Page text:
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I am not a legal professional so please don't take my word as gospel, the majority of the laws out there are to protect consumers, the vehicle in question is a commercial vehicle, this is also backed up with business type useage (mileage)

 

I think it would be difficult to prove a large van is for personal use

 

As an example if someone purchased a vauxhall combo van for transporting a large dog that could be seen as a personal vehicle,doing a years worth of milage in 3 months I feel would be seen as a business vehicle (even if the vehicle in question was a car)

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A quick update all

 

 

MotoNovo have now agreed to have the vehicle in question examined by a third party company to determine if the defect would have been reasonably apparent at the point of sale. They now agree (after many heated calls) that the burden of proof falls on them.

 

 

Injector failures on a diesel van with 75k miles must be quite rare so I am fairly confident the report will find in our favour (assuming they use an impartial / independent third party who is not geared up to simply give them the answer they want).

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the nissan and vauxhall are notorious for injector failure (use the same engine) to the point it was also on watchdog a year or so ago, some people had some success with the main dealer, let's hope moto novo play nicely

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I saw the watchdog article. Sadly Vauxhall were only covering up to 7 years old in 2014 so we didn't get there in time (or didn't own the vehicle either).

 

 

We shall see how things go with MotoNovo...the Team Leader I spoke to was well informed and sympathetic - let's see if this transpires into some form of agreement.

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A quick update

 

 

MotoNovo have employed the services of a firm called 'Ace' to review the assumed defective vehicle. Today we've heard via text from the trader who the van came from that the defect did not exist at point of sale. We haven't seen the formal report and have asked for a copy.

 

 

We did previously notify MotoNovo that the Agreement was terminated because of assumed rights as below:-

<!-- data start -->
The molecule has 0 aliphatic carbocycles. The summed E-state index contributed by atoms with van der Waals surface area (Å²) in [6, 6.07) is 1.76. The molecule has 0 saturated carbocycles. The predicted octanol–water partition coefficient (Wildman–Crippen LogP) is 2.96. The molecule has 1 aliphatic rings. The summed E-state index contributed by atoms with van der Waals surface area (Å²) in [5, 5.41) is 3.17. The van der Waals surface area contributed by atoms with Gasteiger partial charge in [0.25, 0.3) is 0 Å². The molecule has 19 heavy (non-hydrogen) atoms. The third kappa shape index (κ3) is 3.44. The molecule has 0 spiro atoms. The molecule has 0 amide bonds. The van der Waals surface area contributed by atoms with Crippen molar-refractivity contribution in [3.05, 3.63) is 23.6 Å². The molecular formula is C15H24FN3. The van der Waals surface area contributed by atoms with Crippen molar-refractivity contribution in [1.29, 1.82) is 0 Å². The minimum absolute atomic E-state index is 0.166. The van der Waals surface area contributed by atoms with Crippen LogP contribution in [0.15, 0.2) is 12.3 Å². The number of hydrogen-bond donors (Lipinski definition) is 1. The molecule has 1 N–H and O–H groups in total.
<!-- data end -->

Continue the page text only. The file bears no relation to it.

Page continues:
© the consumer has required the trader to repair or replace the goods, but the trader is in breach of the requirement of section 23(2)(a) to do so within a reasonable time and without significant inconvenience to the consumer.

 

 

I don't know what the law would say is a reasonable time period, but 25th April to now seems unreasonable for a motor vehicle. Inconvenience wise the lack of a van or temporary replacement has meant my brother in law has had to travel to/from work via train or bus at a cost of circa £50 per day...his costs are well over £1,000 now so I'd say hes been inconvenienced beyond belief.

 

 

The trader and MotoNovo have been in possession of the vehicle since the 25th April. Should we stick to our guns in claiming agreement is terminated on the basis of the above...?

 

 

Could really do with the MODS help on this one because it appears to be getting quite serious...

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Hello, sorry to hear that this is still dragging on.

 

You can read the Consumer Rights Act here ... http://www.legislation.gov.uk/ukpga/2015/15/contents/enacted. You are looking for section 19(14) to (15), which essentially says that goods which do not conform to the contract within the first six months following delivery to a consumer must be assumed to be non-conforming from the date of the delivery, unless the trader can prove otherwise.

 

I agree that you should ask for a copy of the report.

 

I agree that a delay of several months is not reasonable. The Act says that if the trader fails to repair/replace in a reasonable time, you can reject (this is section 24(5)). You can also claim costs arising as a result of the problem, i.e. the train fares (this is section 19(5).

 

If you believe the van was not satisfactory quality when sold, it sounds to me like you should be sticking to your guns. Your position might be that, if it is necessary to issue a small claim, you will be claiming for a refund of the cost of the van, plus additional travel costs incurred over the past few months ... in reality you might compromise by settling out of court for a bit less than that. It is worth trying to get a copy of the report before putting this forward though.